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Long before the settlement of the great Mesoamerican capitals of Teotihuacán or Tenochtitlan, Mexico’s central valley was full of chiefdoms and city-states vying for power.
Because today, the Valley of México is dominated by Mexico City, many of these ancient cities have been reduced to rubble.
The name Acaquilpan is believed to derive from the Náhuatl word Atlicpac, which means “adjacent to the water,” likely referring to the lake of Texcoco.
The archaeological site known as Acaquilpan, or Los Reyes, lies within the urban sprawl of Mexico City’s southeast, within a fenced-off park.
Though the site’s remains are relatively few, its importance is considerable. During the reign of the Mexica, it was an important ceremonial site, as attested to by the discovery of Jaguar Cuauhxicalli.
A Cuauhxicalli is a type of large stone vessel used to place the hearts of the sacrificed during ceremonies.
The two beautifully preserved Cuauhxicalli of Acaquilpan were spirited off to museums in Mexico City for restoration and preservation.
However, visitors to Acaquilpan can still enjoy these figures thanks to two fiberglass replicas installed at the site.
Acaquilpan appears to have first been inhabited sometime in the 3rd century BCE, in a pattern similar to that of other cities, including Acozac and Chilmalhuacán.
But the archaeological remains visible today at Acaquilpan date mainly to the Mixtec period of occupation beginning in roughly the 8th century.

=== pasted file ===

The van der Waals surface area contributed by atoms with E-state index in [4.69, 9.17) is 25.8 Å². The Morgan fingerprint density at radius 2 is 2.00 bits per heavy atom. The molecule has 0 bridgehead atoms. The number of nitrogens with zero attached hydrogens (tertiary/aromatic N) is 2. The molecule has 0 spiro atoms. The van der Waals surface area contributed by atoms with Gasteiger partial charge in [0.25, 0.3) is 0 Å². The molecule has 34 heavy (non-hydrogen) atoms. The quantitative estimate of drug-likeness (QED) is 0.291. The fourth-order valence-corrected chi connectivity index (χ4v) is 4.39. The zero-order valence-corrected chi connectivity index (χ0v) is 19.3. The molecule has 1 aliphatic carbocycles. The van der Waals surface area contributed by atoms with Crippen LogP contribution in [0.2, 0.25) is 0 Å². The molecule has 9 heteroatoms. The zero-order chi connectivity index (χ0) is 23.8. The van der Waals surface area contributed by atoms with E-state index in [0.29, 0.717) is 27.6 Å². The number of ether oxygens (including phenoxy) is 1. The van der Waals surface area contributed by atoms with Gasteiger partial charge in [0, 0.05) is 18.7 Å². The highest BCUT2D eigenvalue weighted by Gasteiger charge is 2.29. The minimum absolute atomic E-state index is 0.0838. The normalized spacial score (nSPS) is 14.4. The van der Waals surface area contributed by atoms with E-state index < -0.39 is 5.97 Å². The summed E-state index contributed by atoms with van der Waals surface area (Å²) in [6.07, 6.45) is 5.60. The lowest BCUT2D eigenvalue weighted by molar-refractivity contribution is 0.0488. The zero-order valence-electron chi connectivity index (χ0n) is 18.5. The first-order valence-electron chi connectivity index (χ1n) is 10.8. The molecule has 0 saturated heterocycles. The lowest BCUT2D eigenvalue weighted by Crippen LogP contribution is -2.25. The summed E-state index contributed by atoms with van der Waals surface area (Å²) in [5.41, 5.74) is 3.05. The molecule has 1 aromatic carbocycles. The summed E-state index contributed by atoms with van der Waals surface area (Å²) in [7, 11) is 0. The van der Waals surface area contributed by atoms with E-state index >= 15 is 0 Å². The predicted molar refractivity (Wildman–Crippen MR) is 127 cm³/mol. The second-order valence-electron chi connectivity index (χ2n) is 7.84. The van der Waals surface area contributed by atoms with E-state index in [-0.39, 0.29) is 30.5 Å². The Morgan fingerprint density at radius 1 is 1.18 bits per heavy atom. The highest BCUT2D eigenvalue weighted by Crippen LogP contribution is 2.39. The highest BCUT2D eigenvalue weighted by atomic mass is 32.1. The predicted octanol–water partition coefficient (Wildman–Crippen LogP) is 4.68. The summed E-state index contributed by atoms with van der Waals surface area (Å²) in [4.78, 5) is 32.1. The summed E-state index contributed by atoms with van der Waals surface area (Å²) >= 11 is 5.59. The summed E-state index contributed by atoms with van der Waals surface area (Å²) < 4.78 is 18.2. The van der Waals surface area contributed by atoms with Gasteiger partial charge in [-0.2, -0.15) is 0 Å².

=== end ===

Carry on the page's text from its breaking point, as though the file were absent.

The structures at the site are constructed out of volcanic stone in the style of Tollan-Xicocotitlan, the dominant city-state of the region of the time — though on a smaller scale.
The archaeological site of Acaquilpan is dominated by a large artificial platform on which its surviving structures sit.
At Acaquilpan, it is also possible to observe the ruins of an elite residential complex, which is more than a full-time dwelling for the city’s nobles as a symbol of their power.
The remains of a circular base, which was likely a Temple to Ehécatl, the deity of the winds, is also visible.
If you go
Getting to Acaquilpan from anywhere in Mexico City is fairly easy, especially by taxi or ride-sharing service.
Another good option is to hire a driver for the day to visit other interesting sites in the area, including Acozac and Chimalhuacán.
Born in Mérida, Carlos Rosado van der Gracht is a Mexican/Canadian blogger, photographer and adventure expedition leader. He holds degrees in multimedia, philosophy, and translation from universities in Mexico, Canada and Norway.